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Yumi Yasumoto pours a cold bottle of Kirin recently at Yumi’s Bar in Fussa, Japan. All drinks are 600 yen at the tiny pub, which sits a block east of “Bar Row” on a narrow backstreet.
Yumi Yasumoto pours a cold bottle of Kirin recently at Yumi’s Bar in Fussa, Japan. All drinks are 600 yen at the tiny pub, which sits a block east of “Bar Row” on a narrow backstreet. (Vince Little / S&S)

FUSSA, Japan — The first thing you’ll notice about Yumi’s Bar is its size. Twenty of them could easily fit into a sports pub back in the States.

That’s hardly unusual by Japanese standards, but here at Yumi’s there’s a special coziness about the place. It’s certainly among the top destinations on Fussa’s infamous “Bar Row” — the entertainment district that’s been off-limits to U.S. troops from 1-6 a.m. each night since May.

Yumi’s was the first place in the bar district outside the main gate at Yokota Air Base to open its doors to my wife and me during our first venture into the area more than three years ago. At least three other establishments wouldn’t.

Owners Katsutoshi and Yumi Yasumoto have been serving drinks and cooking up various favorites for U.S. troops since 1967.

It was a popular hangout for servicemembers on their way to and from the war in Vietnam. Many would sign $1 bills, perhaps thinking they might not make it back, Katsutoshi recalls. He started plastering them on the bar’s walls, and some remain today.

Yumi’s is where I discovered my affinity for a cold Kirin beer — or maybe two. Never thought I’d hoist anything but Bud Light — with maybe the occasional shot — in my post-collegiate era.

Plopped down at the Tetris machine in the center of the bar — with Yumi never allowing my beer glass to approach empty — I’m reminded of the days when Nintendo’s Gameboy was practically glued to my palm.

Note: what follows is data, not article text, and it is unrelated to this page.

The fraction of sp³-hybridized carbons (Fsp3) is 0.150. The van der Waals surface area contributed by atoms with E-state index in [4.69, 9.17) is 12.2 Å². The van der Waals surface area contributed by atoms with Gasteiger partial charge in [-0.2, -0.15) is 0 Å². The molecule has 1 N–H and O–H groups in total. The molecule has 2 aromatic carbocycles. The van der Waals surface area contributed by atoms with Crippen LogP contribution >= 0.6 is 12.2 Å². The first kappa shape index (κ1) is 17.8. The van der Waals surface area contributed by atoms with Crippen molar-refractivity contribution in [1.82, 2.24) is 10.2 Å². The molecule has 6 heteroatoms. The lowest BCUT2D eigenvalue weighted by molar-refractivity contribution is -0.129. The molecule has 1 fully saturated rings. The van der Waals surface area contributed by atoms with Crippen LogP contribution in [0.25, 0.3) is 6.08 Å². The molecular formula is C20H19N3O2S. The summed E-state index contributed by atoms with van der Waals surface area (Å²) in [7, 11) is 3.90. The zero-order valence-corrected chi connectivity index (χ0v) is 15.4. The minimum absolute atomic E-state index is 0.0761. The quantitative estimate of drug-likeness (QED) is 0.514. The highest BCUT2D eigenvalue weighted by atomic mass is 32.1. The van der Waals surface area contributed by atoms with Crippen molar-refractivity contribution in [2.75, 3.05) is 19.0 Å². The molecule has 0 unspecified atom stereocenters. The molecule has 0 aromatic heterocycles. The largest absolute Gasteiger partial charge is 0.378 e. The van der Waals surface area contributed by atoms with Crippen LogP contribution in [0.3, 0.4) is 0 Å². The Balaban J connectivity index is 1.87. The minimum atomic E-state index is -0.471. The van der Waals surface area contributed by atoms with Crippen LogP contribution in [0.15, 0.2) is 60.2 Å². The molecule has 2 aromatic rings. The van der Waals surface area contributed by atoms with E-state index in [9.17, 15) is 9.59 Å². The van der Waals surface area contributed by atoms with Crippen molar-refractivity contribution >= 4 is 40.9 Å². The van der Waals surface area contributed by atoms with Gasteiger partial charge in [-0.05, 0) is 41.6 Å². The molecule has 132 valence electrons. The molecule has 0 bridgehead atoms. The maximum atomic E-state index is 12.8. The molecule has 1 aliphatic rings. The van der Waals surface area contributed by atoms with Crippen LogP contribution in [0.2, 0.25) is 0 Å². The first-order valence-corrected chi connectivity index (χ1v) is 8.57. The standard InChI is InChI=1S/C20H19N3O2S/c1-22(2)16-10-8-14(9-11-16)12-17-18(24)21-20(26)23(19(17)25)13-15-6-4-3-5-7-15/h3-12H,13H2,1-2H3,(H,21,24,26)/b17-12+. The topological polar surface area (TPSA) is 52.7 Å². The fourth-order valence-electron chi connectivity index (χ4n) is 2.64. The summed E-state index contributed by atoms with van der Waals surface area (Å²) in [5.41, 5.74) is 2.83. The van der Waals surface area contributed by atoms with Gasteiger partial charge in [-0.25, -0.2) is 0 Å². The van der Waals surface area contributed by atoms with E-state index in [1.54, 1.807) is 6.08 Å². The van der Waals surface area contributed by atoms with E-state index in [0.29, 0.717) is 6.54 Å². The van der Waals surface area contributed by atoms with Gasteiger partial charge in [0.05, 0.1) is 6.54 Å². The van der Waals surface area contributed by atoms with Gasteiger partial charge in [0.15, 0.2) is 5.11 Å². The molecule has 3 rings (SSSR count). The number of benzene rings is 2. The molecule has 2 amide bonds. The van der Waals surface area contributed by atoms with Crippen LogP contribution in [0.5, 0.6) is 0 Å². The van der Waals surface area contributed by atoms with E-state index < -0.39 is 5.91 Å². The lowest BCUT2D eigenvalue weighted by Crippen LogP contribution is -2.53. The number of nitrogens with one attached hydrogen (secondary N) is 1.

Toto’s “Roseanna” is on the jukebox. But with a dose of liquid encouragement — for me, there’s not enough booze anywhere to get a microphone in my hands — some patrons will take a crack at crooning with the karaoke machine.

On a little stove tucked away behind the bar, Katsutoshi whips up what’s got to be the world’s best BLT sandwich. He once made 60 in a single night. It’s the perfect remedy for those late-night, alcohol-induced munchies.

Now 61, Katsutoshi isn’t as busy as he was before the Bar Row restriction took effect. But he says he’s not going anywhere.

“I’m too old to change,” he said. “I’ve been here for 38 years. If I was young man, maybe. But this is my life. I’ve been here too long to change now.”

Yumi’s Bar, Fussa, Japan

Drink prices: 600 yen (about $5) for beer, cocktails and shochu. A bit more if you’re in the mood for a double shot.

Cover: One-drink minimum.

Hours: It’s open 8:30 p.m. to 5 a.m. Monday through Saturday.

Food: The world’s best BLT goes for 600 yen. Noodles, gyoza, sandwiches, salad and snacks are among the other munchies.

Entertainment: Karaoke for 200 yen a tune. Between songs, images of scantily clad women pop up on the two overhead screens. The bar has a TV with English-speaking channels, upon request. There’s a jukebox and Tetris machine.

Clientele: Catering to the GI crowd.

Dress: Casual at best.

Location: About a 10-minute walk outside Yokota’s Fussa Gate, tucked away on a narrow backstreet a block east of “Bar Row.” Look for the purple neon sign.

Web site: www.yasumoto.biz/yumi

Telephone: 042-551-3524

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